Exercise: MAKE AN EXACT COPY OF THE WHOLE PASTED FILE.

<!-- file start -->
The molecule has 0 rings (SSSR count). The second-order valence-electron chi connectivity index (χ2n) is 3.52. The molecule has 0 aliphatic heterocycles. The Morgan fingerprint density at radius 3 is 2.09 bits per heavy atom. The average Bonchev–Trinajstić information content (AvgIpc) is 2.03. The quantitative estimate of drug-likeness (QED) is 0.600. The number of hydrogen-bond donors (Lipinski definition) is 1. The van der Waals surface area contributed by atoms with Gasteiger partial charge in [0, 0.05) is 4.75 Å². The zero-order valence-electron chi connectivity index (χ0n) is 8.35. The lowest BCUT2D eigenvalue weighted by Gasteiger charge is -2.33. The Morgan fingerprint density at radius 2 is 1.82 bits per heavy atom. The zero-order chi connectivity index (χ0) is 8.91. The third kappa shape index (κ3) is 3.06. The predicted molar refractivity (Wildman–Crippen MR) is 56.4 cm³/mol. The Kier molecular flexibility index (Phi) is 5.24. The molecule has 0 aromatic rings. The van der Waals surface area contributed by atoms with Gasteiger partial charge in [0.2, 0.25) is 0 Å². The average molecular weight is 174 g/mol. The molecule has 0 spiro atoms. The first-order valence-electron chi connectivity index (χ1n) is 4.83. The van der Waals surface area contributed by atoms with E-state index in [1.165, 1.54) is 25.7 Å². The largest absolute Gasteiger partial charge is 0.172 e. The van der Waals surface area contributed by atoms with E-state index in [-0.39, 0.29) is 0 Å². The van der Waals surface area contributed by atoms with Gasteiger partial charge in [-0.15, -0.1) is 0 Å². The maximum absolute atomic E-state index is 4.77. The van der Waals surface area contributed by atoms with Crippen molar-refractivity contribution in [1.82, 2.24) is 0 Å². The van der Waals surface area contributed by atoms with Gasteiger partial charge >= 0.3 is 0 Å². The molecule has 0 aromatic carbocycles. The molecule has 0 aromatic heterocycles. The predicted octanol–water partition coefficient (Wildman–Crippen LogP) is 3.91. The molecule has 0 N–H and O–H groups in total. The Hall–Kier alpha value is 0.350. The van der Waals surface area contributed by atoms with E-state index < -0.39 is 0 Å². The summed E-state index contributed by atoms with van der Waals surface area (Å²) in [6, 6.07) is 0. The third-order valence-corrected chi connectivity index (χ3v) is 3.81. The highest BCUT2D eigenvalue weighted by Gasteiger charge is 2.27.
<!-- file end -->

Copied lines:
The molecule has 0 rings (SSSR count). The second-order valence-electron chi connectivity index (χ2n) is 3.52. The molecule has 0 aliphatic heterocycles. The Morgan fingerprint density at radius 3 is 2.09 bits per heavy atom. The average Bonchev–Trinajstić information content (AvgIpc) is 2.03. The quantitative estimate of drug-likeness (QED) is 0.600. The number of hydrogen-bond donors (Lipinski definition) is 1. The van der Waals surface area contributed by atoms with Gasteiger partial charge in [0, 0.05) is 4.75 Å². The zero-order valence-electron chi connectivity index (χ0n) is 8.35. The lowest BCUT2D eigenvalue weighted by Gasteiger charge is -2.33. The Morgan fingerprint density at radius 2 is 1.82 bits per heavy atom. The zero-order chi connectivity index (χ0) is 8.91. The third kappa shape index (κ3) is 3.06. The predicted molar refractivity (Wildman–Crippen MR) is 56.4 cm³/mol. The Kier molecular flexibility index (Phi) is 5.24. The molecule has 0 aromatic rings. The van der Waals surface area contributed by atoms with Gasteiger partial charge in [0.2, 0.25) is 0 Å². The average molecular weight is 174 g/mol. The molecule has 0 spiro atoms. The first-order valence-electron chi connectivity index (χ1n) is 4.83. The van der Waals surface area contributed by atoms with E-state index in [1.165, 1.54) is 25.7 Å². The largest absolute Gasteiger partial charge is 0.172 e. The van der Waals surface area contributed by atoms with E-state index in [-0.39, 0.29) is 0 Å². The van der Waals surface area contributed by atoms with Gasteiger partial charge in [-0.15, -0.1) is 0 Å². The maximum absolute atomic E-state index is 4.77. The van der Waals surface area contributed by atoms with Crippen molar-refractivity contribution in [1.82, 2.24) is 0 Å². The van der Waals surface area contributed by atoms with Gasteiger partial charge >= 0.3 is 0 Å². The molecule has 0 aromatic carbocycles. The molecule has 0 aromatic heterocycles. The predicted octanol–water partition coefficient (Wildman–Crippen LogP) is 3.91. The molecule has 0 N–H and O–H groups in total. The Hall–Kier alpha value is 0.350. The van der Waals surface area contributed by atoms with E-state index < -0.39 is 0 Å². The summed E-state index contributed by atoms with van der Waals surface area (Å²) in [6, 6.07) is 0. The third-order valence-corrected chi connectivity index (χ3v) is 3.81. The highest BCUT2D eigenvalue weighted by Gasteiger charge is 2.27.